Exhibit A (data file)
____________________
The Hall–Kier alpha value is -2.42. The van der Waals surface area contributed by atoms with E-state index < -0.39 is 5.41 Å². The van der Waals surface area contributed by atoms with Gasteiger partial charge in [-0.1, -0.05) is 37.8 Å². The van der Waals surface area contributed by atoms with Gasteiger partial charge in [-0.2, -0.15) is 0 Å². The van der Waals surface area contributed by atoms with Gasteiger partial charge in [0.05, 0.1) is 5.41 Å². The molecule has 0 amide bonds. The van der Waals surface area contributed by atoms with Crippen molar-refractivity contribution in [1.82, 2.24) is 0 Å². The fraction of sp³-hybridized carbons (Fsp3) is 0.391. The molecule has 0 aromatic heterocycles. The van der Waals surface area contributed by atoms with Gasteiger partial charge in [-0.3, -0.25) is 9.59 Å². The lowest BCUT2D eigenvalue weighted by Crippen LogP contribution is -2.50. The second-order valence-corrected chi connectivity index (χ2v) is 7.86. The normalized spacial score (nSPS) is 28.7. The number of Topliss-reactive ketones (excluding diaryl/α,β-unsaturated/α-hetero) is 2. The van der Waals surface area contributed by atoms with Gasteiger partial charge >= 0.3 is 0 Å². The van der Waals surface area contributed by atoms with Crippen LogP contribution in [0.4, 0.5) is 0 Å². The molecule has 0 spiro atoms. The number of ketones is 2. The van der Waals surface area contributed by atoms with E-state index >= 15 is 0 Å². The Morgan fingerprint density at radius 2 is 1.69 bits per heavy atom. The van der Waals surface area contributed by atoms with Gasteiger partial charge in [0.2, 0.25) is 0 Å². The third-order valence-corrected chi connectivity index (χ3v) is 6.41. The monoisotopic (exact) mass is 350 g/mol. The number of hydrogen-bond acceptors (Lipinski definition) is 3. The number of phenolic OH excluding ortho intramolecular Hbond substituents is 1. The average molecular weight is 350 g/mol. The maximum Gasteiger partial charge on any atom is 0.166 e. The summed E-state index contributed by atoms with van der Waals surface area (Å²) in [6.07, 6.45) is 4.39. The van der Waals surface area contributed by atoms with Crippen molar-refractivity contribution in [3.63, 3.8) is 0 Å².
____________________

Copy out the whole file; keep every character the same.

The Hall–Kier alpha value is -2.42. The van der Waals surface area contributed by atoms with E-state index < -0.39 is 5.41 Å². The van der Waals surface area contributed by atoms with Gasteiger partial charge in [-0.1, -0.05) is 37.8 Å². The van der Waals surface area contributed by atoms with Gasteiger partial charge in [-0.2, -0.15) is 0 Å². The van der Waals surface area contributed by atoms with Gasteiger partial charge in [0.05, 0.1) is 5.41 Å². The molecule has 0 amide bonds. The van der Waals surface area contributed by atoms with Crippen molar-refractivity contribution in [1.82, 2.24) is 0 Å². The fraction of sp³-hybridized carbons (Fsp3) is 0.391. The molecule has 0 aromatic heterocycles. The van der Waals surface area contributed by atoms with Gasteiger partial charge in [-0.3, -0.25) is 9.59 Å². The lowest BCUT2D eigenvalue weighted by Crippen LogP contribution is -2.50. The second-order valence-corrected chi connectivity index (χ2v) is 7.86. The normalized spacial score (nSPS) is 28.7. The number of Topliss-reactive ketones (excluding diaryl/α,β-unsaturated/α-hetero) is 2. The van der Waals surface area contributed by atoms with Gasteiger partial charge >= 0.3 is 0 Å². The van der Waals surface area contributed by atoms with Crippen LogP contribution in [0.4, 0.5) is 0 Å². The molecule has 0 spiro atoms. The number of ketones is 2. The van der Waals surface area contributed by atoms with E-state index >= 15 is 0 Å². The Morgan fingerprint density at radius 2 is 1.69 bits per heavy atom. The van der Waals surface area contributed by atoms with Gasteiger partial charge in [0.2, 0.25) is 0 Å². The third-order valence-corrected chi connectivity index (χ3v) is 6.41. The monoisotopic (exact) mass is 350 g/mol. The number of hydrogen-bond acceptors (Lipinski definition) is 3. The number of phenolic OH excluding ortho intramolecular Hbond substituents is 1. The average molecular weight is 350 g/mol. The maximum Gasteiger partial charge on any atom is 0.166 e. The summed E-state index contributed by atoms with van der Waals surface area (Å²) in [6.07, 6.45) is 4.39. The van der Waals surface area contributed by atoms with Crippen molar-refractivity contribution in [3.63, 3.8) is 0 Å².